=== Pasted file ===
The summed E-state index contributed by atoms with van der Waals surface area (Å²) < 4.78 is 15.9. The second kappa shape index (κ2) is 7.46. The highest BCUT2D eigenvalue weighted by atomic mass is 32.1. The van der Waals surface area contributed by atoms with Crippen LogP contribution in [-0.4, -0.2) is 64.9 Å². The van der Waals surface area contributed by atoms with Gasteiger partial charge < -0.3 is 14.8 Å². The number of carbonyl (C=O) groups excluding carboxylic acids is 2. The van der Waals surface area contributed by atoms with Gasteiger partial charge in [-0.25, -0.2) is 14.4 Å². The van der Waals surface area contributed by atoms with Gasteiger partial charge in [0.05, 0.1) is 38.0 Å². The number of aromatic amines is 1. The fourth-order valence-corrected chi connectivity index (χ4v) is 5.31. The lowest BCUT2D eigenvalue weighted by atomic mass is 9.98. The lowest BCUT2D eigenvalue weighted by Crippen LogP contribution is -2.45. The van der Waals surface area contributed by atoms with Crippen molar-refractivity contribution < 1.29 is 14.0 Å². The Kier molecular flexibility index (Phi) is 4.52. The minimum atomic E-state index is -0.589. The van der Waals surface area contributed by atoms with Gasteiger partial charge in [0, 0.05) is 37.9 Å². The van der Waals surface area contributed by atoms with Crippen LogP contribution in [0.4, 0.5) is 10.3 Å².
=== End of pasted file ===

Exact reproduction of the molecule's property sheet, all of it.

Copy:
The summed E-state index contributed by atoms with van der Waals surface area (Å²) < 4.78 is 15.9. The second kappa shape index (κ2) is 7.46. The highest BCUT2D eigenvalue weighted by atomic mass is 32.1. The van der Waals surface area contributed by atoms with Crippen LogP contribution in [-0.4, -0.2) is 64.9 Å². The van der Waals surface area contributed by atoms with Gasteiger partial charge < -0.3 is 14.8 Å². The number of carbonyl (C=O) groups excluding carboxylic acids is 2. The van der Waals surface area contributed by atoms with Gasteiger partial charge in [-0.25, -0.2) is 14.4 Å². The van der Waals surface area contributed by atoms with Gasteiger partial charge in [0.05, 0.1) is 38.0 Å². The number of aromatic amines is 1. The fourth-order valence-corrected chi connectivity index (χ4v) is 5.31. The lowest BCUT2D eigenvalue weighted by atomic mass is 9.98. The lowest BCUT2D eigenvalue weighted by Crippen LogP contribution is -2.45. The van der Waals surface area contributed by atoms with Crippen molar-refractivity contribution < 1.29 is 14.0 Å². The Kier molecular flexibility index (Phi) is 4.52. The minimum atomic E-state index is -0.589. The van der Waals surface area contributed by atoms with Gasteiger partial charge in [0, 0.05) is 37.9 Å². The van der Waals surface area contributed by atoms with Crippen LogP contribution in [0.4, 0.5) is 10.3 Å².